About That No Discovery Proposal


Last month two federal court of appeals judges sucking up to speaking at the Federalist Society Convention advocated no discovery in cases worth less than $500,000. From the Slate article:
Thomas Hardiman, a judge on the 3rd U.S. Circuit Court of Appeals, made what should have been viewed as a shocking declaration for a federal judge. Hardiman told the crowd at the 2018 Federalist Society Convention: “If I were able to do something unilaterally, I would probably institute a new federal rule that said that all cases worth less than $500,000 will be tried without any discovery.” The audience applauded. A fellow panelist, Judge Amul Thapar of the 6th Circuit, chimed in, “Can I say amen?” Thapar later repeated his endorsement of the idea.
My Take:
Thank god those guys aren’t orthopedic surgeons. “Your knee hurts? I’ve got just the solution. We’ll chop off your leg.”
I doubt they were serious. In a tactic known well to touring musicians and professional wrestlers, this sounds like ‘cheap heat’ playing to the crowd. Ever heard “It’s great to be here tonight in Memphis, Tennessee” (or wherever you saw the show)?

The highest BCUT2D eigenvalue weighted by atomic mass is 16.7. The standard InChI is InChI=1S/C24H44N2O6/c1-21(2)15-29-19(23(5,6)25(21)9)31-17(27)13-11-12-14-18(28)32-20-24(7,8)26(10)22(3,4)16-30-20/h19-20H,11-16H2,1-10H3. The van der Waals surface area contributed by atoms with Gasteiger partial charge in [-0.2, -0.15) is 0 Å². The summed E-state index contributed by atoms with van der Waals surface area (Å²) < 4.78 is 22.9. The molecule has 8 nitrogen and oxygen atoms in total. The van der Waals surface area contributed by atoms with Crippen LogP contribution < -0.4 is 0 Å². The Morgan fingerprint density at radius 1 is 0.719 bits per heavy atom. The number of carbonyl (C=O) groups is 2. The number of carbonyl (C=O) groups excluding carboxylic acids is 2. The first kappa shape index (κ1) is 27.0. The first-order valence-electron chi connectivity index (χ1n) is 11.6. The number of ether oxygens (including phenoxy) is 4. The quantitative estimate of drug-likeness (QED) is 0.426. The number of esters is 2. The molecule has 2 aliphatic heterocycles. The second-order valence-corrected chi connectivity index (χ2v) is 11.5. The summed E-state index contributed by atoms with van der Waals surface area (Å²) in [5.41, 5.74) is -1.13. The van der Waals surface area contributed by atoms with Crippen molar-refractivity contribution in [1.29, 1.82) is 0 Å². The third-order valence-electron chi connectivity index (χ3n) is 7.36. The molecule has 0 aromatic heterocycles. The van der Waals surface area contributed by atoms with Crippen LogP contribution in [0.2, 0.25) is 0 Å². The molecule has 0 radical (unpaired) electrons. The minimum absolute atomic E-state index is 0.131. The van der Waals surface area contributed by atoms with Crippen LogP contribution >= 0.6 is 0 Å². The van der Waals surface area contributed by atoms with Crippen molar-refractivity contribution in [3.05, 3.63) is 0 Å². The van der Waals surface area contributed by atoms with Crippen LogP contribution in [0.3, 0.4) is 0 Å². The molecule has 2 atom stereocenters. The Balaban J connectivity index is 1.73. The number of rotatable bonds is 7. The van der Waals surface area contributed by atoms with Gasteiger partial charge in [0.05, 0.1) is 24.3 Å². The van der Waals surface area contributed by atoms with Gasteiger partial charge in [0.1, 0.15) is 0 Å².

I don’t know who is in the crowd at a Federalist Society Convention. But if it was lawyers and judges, I doubt their cheers were serious either. The judicial system is not known for embracing change.
I know it was not a bunch of insurance company people. The last thing in the world insurance companies want is to roll the dice in a trial where they haven’t been able to evaluate the risks due to insufficient information.
The first problem I see is who and how is it determined that a case is worth less than $500,000? Are we talking the amount the plaintiff is suing for, or the value of the case factoring in possible outcomes?
There are

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